Interpreting the Constitution
Ever since its inception, one of the High Court’s primary duties has been to interpret the Australian Constitution. There have been many methodologies used to do so and many schools of thought (have been adopted by different judges) in approximately the last hundred years, but so far there still isn’t one consistent and cohesive way of interpretation . In this essay three types of options or methodologies that have been more commonly used by High Court judges will be discussed. They include: literalism/legalism, originalism and progressivism. Other options that may be considered by the High Court will also be examined in this paper.
Since the Engineers’ Case 1920, the Australian High Court has interpreted the Constitution using Literalism. This is based on the belief that the Constitution is a statute and that it should be interpreted in its “natural and ordinary meaning” . The decision in the Engineer’s Case also removed the “implied immunity of instrumental” and “reserved State powers”. In doing so, the Engineers’ Case started the modern foundation for the creation of a true nation, seeing the Constitution as merely a contractual obligation between the States was an outdated belief and there was a new understanding of the meaning of federalism . The High Court also adopted the literalist/legalistic approach through the Engineers’ Case . In creating the Constitution, the government has set out the law through framing the Constitution in words, and the words of the Constitution are binding . The Court’s duty when there is a binding text is to interpret the meaning of the wordas by giving the literal words legal meanings because they are not at liberty to re-construct a textually binding Act, especially the Constitution .The failing of the literalist/legalist approach is that usually the issue being decided from the text does not usually have a rigid and limited meaning .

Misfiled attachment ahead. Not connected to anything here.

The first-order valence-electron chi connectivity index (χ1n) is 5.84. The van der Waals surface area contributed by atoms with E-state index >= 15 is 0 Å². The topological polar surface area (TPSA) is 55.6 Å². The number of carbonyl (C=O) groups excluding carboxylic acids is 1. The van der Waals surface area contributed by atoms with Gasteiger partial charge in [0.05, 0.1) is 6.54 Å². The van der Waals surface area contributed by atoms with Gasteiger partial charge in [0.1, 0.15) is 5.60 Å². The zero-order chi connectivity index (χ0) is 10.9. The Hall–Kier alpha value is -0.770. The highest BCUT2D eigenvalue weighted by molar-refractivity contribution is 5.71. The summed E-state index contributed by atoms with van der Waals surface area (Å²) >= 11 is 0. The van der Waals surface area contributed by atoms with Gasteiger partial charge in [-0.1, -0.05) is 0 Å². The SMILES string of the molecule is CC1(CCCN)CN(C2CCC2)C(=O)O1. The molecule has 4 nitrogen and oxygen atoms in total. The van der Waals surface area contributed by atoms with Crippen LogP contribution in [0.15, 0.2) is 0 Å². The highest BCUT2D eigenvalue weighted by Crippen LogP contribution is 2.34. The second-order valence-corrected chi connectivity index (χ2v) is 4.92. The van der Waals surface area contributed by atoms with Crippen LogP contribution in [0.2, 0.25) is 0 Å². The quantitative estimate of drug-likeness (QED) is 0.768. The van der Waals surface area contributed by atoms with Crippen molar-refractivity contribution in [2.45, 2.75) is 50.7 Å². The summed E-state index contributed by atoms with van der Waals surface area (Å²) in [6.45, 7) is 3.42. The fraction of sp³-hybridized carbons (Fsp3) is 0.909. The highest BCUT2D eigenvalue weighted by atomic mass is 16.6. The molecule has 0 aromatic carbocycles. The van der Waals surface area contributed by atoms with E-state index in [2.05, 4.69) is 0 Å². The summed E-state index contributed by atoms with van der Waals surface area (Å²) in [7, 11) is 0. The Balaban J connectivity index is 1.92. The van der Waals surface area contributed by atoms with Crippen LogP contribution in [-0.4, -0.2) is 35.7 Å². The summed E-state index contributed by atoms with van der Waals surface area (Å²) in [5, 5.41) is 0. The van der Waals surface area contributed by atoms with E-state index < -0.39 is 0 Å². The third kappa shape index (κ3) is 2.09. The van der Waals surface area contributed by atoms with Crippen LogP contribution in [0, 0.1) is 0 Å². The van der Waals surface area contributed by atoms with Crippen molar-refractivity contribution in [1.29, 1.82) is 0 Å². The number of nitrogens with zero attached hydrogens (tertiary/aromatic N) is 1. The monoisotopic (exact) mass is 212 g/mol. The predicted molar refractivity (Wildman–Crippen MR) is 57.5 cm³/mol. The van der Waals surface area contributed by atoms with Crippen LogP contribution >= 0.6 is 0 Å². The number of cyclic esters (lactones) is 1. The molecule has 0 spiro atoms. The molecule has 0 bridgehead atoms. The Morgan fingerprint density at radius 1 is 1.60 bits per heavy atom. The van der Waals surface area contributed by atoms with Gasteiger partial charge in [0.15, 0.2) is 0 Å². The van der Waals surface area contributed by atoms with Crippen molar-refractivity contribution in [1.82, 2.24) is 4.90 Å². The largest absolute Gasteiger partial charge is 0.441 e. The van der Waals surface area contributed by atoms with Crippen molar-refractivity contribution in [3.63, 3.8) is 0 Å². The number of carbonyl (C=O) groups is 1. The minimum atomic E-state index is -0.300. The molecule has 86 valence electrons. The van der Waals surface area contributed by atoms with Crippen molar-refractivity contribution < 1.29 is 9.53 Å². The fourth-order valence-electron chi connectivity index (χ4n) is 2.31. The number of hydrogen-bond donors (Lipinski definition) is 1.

The second type of methodology is